Calls to the 101 police non-emergency number will be free from April 2020.
The Home Office has announced that it will scrap the 15p charge and spend £5m a year to fund the phone service in the UK.
Home Secretary Sajid Javid said the move would benefit "millions of people every year".
Victims Commissioner in England and Wales Baroness Newlove - who previously criticised the charge - called it a "step in the right direction".
The phone service, which receives around 30m calls annually, connects the public to their local police force or one of their choice.
The 101 number was introduced in December 2011 to free-up calls to 999. It is for reporting non-emergency incidents such as criminal damage, anti-social behaviour or stolen vehicles.
Baroness Newlove - who is responsible for promoting the interests of victims and witnesses - said she was "pleased" the Home Office had "listened and taken action".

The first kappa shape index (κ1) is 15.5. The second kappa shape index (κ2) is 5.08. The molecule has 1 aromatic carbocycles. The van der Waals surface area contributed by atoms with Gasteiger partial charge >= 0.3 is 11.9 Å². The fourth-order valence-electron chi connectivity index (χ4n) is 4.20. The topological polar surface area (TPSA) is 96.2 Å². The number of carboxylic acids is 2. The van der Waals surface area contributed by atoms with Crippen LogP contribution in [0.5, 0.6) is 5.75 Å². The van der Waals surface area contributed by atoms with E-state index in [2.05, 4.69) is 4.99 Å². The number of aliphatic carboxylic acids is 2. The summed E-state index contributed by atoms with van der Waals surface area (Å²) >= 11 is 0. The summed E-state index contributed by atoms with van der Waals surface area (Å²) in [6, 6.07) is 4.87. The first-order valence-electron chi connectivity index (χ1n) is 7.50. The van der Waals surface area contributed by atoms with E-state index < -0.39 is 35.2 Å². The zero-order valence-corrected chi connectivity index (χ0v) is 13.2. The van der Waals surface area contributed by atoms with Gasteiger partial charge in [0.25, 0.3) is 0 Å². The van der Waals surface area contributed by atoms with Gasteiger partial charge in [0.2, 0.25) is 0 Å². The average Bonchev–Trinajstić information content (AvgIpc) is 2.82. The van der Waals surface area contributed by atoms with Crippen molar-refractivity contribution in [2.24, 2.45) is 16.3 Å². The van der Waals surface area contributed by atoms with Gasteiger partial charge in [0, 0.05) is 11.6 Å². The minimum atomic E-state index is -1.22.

"I also want police and the Home Office to consider how to improve the speed and quality of responses so that the public have full confidence in this important frontline service," she added.
Mr Javid said: "It's vital members of public have confidence in the police and are able to report any non-emergency incidents in a convenient and accessible way.
"Scrapping the charge for making a 101 call will benefit millions of people every year - especially the vulnerable."
Vodafone will scrap the charge from the end of this month for its pay-as-you-go customers.
The Home Office is also funding the creation of a new website where the public will be able to contact the police and report crimes.
The service, named the Single Online Home (SOH), will be fully launched in the summer.